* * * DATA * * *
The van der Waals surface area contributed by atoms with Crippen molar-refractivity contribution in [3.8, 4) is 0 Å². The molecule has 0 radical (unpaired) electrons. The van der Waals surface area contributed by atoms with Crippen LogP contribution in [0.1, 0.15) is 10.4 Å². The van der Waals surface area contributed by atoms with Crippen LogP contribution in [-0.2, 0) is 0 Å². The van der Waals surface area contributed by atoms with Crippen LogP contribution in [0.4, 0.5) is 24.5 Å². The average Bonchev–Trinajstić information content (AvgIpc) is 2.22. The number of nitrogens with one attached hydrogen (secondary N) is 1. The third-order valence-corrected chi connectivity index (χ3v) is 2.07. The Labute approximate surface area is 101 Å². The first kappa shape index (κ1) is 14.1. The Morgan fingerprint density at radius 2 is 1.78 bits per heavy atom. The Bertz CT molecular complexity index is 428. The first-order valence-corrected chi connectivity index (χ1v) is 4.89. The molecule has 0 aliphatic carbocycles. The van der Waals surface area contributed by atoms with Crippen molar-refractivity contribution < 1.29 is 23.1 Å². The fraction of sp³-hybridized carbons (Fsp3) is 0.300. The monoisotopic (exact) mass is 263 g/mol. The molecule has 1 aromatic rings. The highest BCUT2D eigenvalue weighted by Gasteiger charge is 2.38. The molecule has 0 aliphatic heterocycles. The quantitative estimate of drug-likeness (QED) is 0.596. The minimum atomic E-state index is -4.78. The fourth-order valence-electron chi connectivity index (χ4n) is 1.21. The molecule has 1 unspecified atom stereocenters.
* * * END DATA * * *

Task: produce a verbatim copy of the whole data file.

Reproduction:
The van der Waals surface area contributed by atoms with Crippen molar-refractivity contribution in [3.8, 4) is 0 Å². The molecule has 0 radical (unpaired) electrons. The van der Waals surface area contributed by atoms with Crippen LogP contribution in [0.1, 0.15) is 10.4 Å². The van der Waals surface area contributed by atoms with Crippen LogP contribution in [-0.2, 0) is 0 Å². The van der Waals surface area contributed by atoms with Crippen LogP contribution in [0.4, 0.5) is 24.5 Å². The average Bonchev–Trinajstić information content (AvgIpc) is 2.22. The number of nitrogens with one attached hydrogen (secondary N) is 1. The third-order valence-corrected chi connectivity index (χ3v) is 2.07. The Labute approximate surface area is 101 Å². The first kappa shape index (κ1) is 14.1. The Morgan fingerprint density at radius 2 is 1.78 bits per heavy atom. The Bertz CT molecular complexity index is 428. The first-order valence-corrected chi connectivity index (χ1v) is 4.89. The molecule has 0 aliphatic carbocycles. The van der Waals surface area contributed by atoms with Crippen molar-refractivity contribution < 1.29 is 23.1 Å². The fraction of sp³-hybridized carbons (Fsp3) is 0.300. The monoisotopic (exact) mass is 263 g/mol. The molecule has 1 aromatic rings. The highest BCUT2D eigenvalue weighted by Gasteiger charge is 2.38. The molecule has 0 aliphatic heterocycles. The quantitative estimate of drug-likeness (QED) is 0.596. The minimum atomic E-state index is -4.78. The fourth-order valence-electron chi connectivity index (χ4n) is 1.21. The molecule has 1 unspecified atom stereocenters.